A folk music and film festival Sept. 8-11 in Tulsa called the Mother Road Revival that pays tribute to Route 66 was announced this morning at the city’s BOK Center arena, with popular country-rock artist Jason Isbell as the headlining act.
KOTV in Tulsa first reported the festival late Sunday night, but the music acts and events weren’t announced until Monday morning. In addition to paying tribute to the Mother Road, the festival also serves as a salute to Tulsa’s acquisitions of the Woody Guthrie archive and, more recently, Bob Dylan’s archive.
The festival begins Sept. 8 with screenings of folk-music films and Route 66 documentaries, the latter starring Tulsa author and actor Michael Wallis, at the Circle Cinema. The venue also will screen 1987’s cult favorite “Bagdad Cafe,” shot at the restaurant of the same name on Route 66 in Newberry Springs, California. “Bagdad Cafe” let to countless Europeans traveling to America to see the real restaurant.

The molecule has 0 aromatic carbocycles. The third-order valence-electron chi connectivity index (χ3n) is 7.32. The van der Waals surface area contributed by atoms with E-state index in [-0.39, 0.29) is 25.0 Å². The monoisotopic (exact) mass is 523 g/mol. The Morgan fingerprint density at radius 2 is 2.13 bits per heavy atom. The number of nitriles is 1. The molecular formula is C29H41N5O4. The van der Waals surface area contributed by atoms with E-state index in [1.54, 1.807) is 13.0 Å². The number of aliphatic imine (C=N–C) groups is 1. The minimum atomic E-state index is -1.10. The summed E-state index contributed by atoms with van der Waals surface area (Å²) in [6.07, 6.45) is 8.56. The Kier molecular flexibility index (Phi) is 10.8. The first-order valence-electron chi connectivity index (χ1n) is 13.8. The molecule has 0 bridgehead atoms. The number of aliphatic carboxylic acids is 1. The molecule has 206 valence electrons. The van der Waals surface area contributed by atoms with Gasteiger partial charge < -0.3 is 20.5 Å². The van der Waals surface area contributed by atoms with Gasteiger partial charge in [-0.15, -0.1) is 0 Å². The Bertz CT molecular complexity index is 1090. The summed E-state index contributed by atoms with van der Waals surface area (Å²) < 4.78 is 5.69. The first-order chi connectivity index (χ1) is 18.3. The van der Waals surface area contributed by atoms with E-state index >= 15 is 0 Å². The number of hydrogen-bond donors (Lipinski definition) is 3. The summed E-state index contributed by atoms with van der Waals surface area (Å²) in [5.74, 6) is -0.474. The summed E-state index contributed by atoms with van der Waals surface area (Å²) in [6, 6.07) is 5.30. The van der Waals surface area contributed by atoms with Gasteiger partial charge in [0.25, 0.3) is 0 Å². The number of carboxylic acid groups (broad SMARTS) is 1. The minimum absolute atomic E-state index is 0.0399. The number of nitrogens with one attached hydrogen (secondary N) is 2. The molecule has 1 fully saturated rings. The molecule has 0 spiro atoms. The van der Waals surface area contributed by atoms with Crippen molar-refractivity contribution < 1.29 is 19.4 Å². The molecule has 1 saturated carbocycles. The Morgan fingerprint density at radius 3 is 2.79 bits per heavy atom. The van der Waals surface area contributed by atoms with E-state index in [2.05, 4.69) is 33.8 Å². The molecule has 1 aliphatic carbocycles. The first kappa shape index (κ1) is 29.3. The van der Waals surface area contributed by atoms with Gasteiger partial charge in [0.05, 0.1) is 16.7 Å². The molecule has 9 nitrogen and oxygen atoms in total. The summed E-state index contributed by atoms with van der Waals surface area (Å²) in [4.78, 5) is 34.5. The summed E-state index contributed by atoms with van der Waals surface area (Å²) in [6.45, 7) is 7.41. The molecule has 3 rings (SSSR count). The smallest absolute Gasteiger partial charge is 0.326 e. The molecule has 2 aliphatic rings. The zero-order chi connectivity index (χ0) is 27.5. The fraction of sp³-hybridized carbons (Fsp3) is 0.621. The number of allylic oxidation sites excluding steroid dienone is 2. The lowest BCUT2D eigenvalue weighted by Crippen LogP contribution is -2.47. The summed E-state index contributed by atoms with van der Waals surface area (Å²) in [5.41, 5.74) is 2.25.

Anna Guthrie, granddaughter of folk legend Woody Guthrie, will preside over a presentation Sept. 10 titled “Where Dylan Met Woody.” It details through photographs and letters of the time when young music artist Bob Dylan met Woody Guthrie when he was in a hospital dying of Huntington’s chorea during the 1960s. The much-praised presentation was given at the South by Southwest music festival in Austin earlier this year.
The same day, a discussion will center on New York City’s Washington Square Park and Greenwich Village that shepherded the folk-music revival during the 1950s and ’60s.
On Sept. 11, Cain’s Ballroom will host a gospel brunch, plus a concert by country-rock artist Hayes Carll and other to-be-announced acts at the Guthrie Green.
As for the Mother Road Revival headliner (which includes Lucero and Shakey Graves as opening acts), it’s a bit strange but invigorating to see an artist such as Isbell go from being a chief singer and songwriter for the Drive-By Truckers to him becoming a popular solo artist after he got clean and sober.
Isbell’s most recent album, “Something More Than Free,” debuted at No. 1 on the country, rock and folk charts. He has sold out venues all over the country, including the venerable Ryman Auditorium in Nashville.
And this powerful and vulnerable performance of “Cover Me Up” enticed a lot of people to buy Isbell’s music and go to his shows:
(Image of Jason Isbell by Bryan Ledgard via Flickr)